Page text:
It often takes a small detail for us to totally connect to a photo book. In Josef Koudelka’s Wall it was plate 42 Off Route 1 East that shows one large olive tree stump and hundreds of smaller stumps disappearing over the horizon.
We own a small farm in central Italy, half the land is planted to about 400 olive trees ranging from hundreds of years old to trees we have planted in the last 10 years. For a number of years we lived on the farm and tended these groves, it’s back breaking work, pruning half the trees each year, cutting off the dozens of suckers that spring from the roots throughout the year, clearing weeds that invade the trees’ space and, in Italy, endlessly cutting the grass. Once a year for a few weeks there is a frantic dawn to dusk harvest to collect the fruit before it starts to degrade and haul it to the press . The end result is two fold, firstly perfect untainted, real olive oil that is only found in olive producing regions that follow the old inefficient methods of production and secondly the farmers fall in love with their trees.
They are glorious plants, full of vigour and energy at the top whilst developing slowly and gracefully at the base to form gnarled, twisted trunks that tell the story of generation upon generation of farmers who have pruned them into their regionally preferred shape. Olive farmers know every tree on their land, they have spent hours every season with that one tree, they remember the useful rock they use to weigh down their harevesting net that fits perfectly into the hollow at the base of the tree or the hole in the trunk that tempts hornets to nest or lizards to hide or the low branch that tries to brain the unsuspecting farmer when moving a ladder or cutting the grass. My wife and I both had our own favourite trees, ones that we looked forward to working under, or sitting under or just admiring. I was deeply upset when the farmer on the other side of the valley cut down his ancient trees to clear land for arable crops so I cannot begin to imagine the distress of a farmer seeing his own olive trees all cut down to create a demilitarised zone, to see them trying to sprout again every spring and to see the shoots cut off to keep the view clear for the soldiers.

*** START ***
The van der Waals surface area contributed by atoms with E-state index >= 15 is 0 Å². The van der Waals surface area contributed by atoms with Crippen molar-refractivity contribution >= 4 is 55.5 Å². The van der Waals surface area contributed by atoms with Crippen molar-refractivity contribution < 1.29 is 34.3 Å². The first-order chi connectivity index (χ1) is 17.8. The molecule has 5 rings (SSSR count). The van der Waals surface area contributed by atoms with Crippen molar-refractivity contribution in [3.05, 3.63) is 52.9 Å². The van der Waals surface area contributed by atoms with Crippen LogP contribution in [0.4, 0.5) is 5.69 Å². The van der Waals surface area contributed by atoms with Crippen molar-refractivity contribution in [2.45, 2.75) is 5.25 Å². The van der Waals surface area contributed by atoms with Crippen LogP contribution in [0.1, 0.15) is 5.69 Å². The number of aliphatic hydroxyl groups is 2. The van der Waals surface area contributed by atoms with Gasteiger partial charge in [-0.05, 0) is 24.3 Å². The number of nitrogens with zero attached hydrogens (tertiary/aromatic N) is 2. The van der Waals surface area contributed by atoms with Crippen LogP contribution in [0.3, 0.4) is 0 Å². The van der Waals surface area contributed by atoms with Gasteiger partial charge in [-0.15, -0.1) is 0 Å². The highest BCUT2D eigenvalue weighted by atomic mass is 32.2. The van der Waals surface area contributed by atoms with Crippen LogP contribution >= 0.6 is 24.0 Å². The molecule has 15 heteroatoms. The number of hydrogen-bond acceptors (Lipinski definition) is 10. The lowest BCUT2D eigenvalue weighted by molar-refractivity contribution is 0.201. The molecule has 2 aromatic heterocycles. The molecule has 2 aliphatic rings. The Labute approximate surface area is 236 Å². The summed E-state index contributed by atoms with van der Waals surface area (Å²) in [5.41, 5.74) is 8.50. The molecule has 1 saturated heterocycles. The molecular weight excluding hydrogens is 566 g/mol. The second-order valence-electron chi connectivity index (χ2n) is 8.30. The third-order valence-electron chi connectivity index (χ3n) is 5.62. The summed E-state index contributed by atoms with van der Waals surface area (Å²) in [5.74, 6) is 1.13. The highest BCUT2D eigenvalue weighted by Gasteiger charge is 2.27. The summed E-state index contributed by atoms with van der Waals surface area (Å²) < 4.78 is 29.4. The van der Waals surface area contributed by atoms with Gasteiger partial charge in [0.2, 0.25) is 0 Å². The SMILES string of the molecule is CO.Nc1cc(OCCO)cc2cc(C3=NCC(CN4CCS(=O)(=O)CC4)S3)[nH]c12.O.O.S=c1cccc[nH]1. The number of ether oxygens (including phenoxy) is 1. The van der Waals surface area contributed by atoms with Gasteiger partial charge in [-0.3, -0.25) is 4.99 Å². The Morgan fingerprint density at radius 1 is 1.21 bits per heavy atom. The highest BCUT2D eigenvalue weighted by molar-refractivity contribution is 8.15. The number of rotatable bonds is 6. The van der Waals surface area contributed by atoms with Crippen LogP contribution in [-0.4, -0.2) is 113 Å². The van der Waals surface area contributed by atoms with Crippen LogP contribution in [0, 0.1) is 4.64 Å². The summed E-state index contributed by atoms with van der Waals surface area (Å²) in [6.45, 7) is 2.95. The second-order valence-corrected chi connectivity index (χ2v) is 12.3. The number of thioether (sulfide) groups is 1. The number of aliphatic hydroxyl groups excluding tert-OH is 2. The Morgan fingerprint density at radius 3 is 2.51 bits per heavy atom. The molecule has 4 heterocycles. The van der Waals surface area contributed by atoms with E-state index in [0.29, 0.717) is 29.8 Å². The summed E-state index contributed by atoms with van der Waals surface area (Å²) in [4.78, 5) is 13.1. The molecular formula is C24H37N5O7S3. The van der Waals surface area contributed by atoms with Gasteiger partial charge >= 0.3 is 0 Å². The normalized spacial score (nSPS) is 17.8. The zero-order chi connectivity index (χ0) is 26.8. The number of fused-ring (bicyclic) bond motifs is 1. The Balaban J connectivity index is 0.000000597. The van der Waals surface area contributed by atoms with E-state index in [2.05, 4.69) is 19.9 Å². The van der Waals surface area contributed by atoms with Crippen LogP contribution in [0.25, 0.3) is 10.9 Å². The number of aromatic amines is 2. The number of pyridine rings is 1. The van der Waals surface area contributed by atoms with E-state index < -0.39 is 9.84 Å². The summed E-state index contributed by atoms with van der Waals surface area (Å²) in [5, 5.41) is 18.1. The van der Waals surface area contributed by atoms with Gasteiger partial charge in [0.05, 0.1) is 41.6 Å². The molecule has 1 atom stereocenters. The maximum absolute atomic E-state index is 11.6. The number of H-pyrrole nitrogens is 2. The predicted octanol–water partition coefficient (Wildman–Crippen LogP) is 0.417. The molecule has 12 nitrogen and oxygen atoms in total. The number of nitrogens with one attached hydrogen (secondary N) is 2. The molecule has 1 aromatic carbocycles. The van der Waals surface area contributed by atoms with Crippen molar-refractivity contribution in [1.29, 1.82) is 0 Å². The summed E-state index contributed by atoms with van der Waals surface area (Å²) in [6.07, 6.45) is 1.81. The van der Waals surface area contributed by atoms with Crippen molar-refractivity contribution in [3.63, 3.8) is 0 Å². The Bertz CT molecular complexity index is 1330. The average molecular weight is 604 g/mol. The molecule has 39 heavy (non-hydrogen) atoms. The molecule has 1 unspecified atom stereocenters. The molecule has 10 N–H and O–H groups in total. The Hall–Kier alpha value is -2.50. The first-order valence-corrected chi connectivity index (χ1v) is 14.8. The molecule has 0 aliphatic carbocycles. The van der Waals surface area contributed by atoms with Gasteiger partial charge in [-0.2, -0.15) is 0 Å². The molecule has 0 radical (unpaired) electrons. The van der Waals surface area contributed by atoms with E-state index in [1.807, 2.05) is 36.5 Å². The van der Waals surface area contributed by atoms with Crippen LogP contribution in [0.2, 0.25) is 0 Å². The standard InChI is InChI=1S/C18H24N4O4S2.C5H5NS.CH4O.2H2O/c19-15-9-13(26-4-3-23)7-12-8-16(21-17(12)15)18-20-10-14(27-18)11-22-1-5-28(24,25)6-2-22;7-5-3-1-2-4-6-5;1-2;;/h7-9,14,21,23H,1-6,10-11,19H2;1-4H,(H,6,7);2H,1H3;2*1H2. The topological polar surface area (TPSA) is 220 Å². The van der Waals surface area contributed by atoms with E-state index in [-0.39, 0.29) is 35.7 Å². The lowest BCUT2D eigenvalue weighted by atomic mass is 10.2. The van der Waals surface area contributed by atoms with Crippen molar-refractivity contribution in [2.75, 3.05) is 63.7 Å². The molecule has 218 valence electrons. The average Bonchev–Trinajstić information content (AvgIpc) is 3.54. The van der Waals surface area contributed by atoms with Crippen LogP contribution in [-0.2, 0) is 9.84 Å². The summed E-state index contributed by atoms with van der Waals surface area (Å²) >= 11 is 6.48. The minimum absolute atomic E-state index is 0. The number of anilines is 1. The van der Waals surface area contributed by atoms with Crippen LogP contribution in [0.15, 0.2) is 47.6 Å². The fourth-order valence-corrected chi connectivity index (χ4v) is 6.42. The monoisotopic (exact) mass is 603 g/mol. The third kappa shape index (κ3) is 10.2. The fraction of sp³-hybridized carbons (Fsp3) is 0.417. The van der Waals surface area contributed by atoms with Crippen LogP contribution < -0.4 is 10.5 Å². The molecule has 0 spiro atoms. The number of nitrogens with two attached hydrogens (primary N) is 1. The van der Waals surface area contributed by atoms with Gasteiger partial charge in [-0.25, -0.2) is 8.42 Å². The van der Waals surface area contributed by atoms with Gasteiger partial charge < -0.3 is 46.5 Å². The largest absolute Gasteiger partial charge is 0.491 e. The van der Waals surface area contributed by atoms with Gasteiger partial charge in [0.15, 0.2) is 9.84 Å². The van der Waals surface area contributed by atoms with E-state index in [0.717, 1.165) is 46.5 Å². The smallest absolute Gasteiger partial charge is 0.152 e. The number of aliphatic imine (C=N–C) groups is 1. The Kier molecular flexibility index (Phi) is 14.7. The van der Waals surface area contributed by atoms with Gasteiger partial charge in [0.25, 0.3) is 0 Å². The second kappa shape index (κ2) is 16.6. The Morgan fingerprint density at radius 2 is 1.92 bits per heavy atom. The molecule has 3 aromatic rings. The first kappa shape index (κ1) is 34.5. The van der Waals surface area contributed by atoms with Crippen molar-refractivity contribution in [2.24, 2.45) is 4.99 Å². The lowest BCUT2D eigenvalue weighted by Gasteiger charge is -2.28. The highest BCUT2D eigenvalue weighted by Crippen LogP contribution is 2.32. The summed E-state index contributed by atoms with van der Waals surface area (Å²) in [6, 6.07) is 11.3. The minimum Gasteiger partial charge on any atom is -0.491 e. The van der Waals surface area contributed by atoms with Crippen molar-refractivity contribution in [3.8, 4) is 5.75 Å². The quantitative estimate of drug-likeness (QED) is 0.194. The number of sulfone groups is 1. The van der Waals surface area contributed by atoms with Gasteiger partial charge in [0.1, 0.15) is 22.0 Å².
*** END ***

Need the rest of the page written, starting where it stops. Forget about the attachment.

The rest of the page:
Palestinian trees, whose branch is still a symbol for peace, have been uprooted, stolen (they have real value as a mature tree), vandalised and abused. The impact on the families that own them is not just economic, it is psychologically scaring. Trees are diligently tended by each generation to be passed on to the next, these plants are a family’s heritage as well as an economic asset their livelihood.
Koudelka instinctively understands the intense relationship between the farmer and his trees and repeatedly uses the olive tree as a symbol of victimisation in Wall. The stumps of trees cleared for military purposes are also a symbol of brutal prioritisation by the Israeli government who understand the wider role of the olive tree in their own culture, the Kings of Israel were anointed using olive oil and it plays an important part in the celebration of Jewish festivals.
The olive tree is important to each of the three main religions of the region, the name Christ is derived from the Greek work chrism which means “to anoint with oil” and some Christian churches still have a Chrism mass when olive oil is blessed to be used in various church rituals. In Islam, it is a holy tree and both the tree and its oil are frequently mentioned in the Qur’an. It is believed to be one of the first plants to have been farmed by man and as it originates from this corner of the Mediterranean it is deeply embedded within the culture of the region.
By using the olive tree as a motif Koudelka simultaneously reminds us of the common ground that exists but that is rarely recognised by the antagonists, the destructive impact of the wall’s construction and the juxtaposition of beautiful trees and reinforced cement.